C. Defective Product Claims
Having resolved plaintiffs' failure to warn and defective packaging claims, the court now turns to plaintiffs' defective product claims. In support of these claims, plaintiffs have submitted the report of their proffered expert Whitaker who states that the chlorine product itself was defective, based on the alleged failure to test and analyze the product to determine the circumstances under which gas would be released and the failure to provide protection from moisture contact. Although plaintiffs claim that Whitaker's report supports their negligent product claims in total, nothing about Whitaker's report supports plaintiffs' negligent manufacturing defect claim. Such a claim requires proof that the product deviated from the manufacturer's specifications. Plaintiffs have submitted no such proof. Plaintiffs' proofs relate solely to the question of whether the product as designed was defective. Thus, only plaintiffs' design defect claim, not their manufacturing defect claim, survive defendants' motion for summary judgment.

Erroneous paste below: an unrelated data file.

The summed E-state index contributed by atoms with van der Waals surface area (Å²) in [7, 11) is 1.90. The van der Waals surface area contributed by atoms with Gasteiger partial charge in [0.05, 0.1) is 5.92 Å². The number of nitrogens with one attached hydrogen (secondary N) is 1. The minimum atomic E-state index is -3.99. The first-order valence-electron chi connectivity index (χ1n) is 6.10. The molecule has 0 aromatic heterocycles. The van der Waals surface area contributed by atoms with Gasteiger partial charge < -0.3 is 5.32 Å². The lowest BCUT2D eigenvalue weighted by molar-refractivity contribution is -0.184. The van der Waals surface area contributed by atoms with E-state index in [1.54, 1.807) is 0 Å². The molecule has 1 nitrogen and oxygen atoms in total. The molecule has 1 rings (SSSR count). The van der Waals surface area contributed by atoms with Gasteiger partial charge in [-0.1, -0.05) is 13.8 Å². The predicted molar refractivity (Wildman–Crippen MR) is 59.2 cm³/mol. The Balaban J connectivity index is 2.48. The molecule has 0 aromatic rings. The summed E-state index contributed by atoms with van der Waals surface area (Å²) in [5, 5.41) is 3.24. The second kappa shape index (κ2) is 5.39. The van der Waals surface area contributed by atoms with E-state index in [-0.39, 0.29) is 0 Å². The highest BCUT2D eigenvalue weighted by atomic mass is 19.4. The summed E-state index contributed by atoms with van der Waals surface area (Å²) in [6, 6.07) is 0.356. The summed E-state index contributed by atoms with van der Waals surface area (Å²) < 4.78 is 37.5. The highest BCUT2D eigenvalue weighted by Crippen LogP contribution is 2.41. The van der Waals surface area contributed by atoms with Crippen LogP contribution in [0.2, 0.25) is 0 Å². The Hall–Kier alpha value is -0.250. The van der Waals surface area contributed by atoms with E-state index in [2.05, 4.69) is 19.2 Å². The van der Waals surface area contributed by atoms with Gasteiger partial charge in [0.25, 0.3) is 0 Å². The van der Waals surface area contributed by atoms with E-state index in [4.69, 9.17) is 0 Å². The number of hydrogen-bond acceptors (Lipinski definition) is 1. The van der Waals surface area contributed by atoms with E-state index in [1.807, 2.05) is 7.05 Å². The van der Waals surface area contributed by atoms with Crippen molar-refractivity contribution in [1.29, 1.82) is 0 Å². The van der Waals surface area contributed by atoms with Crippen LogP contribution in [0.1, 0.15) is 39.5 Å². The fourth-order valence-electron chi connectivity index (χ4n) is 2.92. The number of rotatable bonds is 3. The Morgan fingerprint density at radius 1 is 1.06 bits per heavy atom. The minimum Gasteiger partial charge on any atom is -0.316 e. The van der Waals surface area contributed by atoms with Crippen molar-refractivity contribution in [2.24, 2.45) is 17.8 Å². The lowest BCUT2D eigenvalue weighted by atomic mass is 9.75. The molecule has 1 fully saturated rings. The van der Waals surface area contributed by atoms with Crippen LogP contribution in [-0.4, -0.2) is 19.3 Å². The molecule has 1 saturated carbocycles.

The court now turns to the question of whether plaintiffs' design defect claim as to the chlorine tablet product is preempted by FIFRA, as defendants assert. The court first notes that the preemption statute at issue, § 136v(b), does not reference state requirements relating to pesticides themselves, only to "labeling and packaging" requirements. [28 ELR 21169] Again, this court is guided by the Supreme Court's admonition in Cipollone that where Congress enacts a provision defining the preemptive reach of a statute, "matters beyond that reach are not preempted." 505 U.S. at 517, 112 S. Ct. at 2618. This court also is mindful that the Supreme Court has expressly ruled that through the enactment of FIFRA, Congress has not "occupied the field" to the exclusion of the States and FIFRA preemption is narrowly limited by § 136v. Wisconsin Public Intervenor v. Mortier, 501 U.S. 597, 607-14, 111 S. Ct. 2476, 2482-87, 115 L. Ed. 2d 532 [21 ELR 21127] (1991). Because § 136v(b) limits preemption to failure to warn requirements, it does not reach plaintiffs' defective product claims which are not preempted.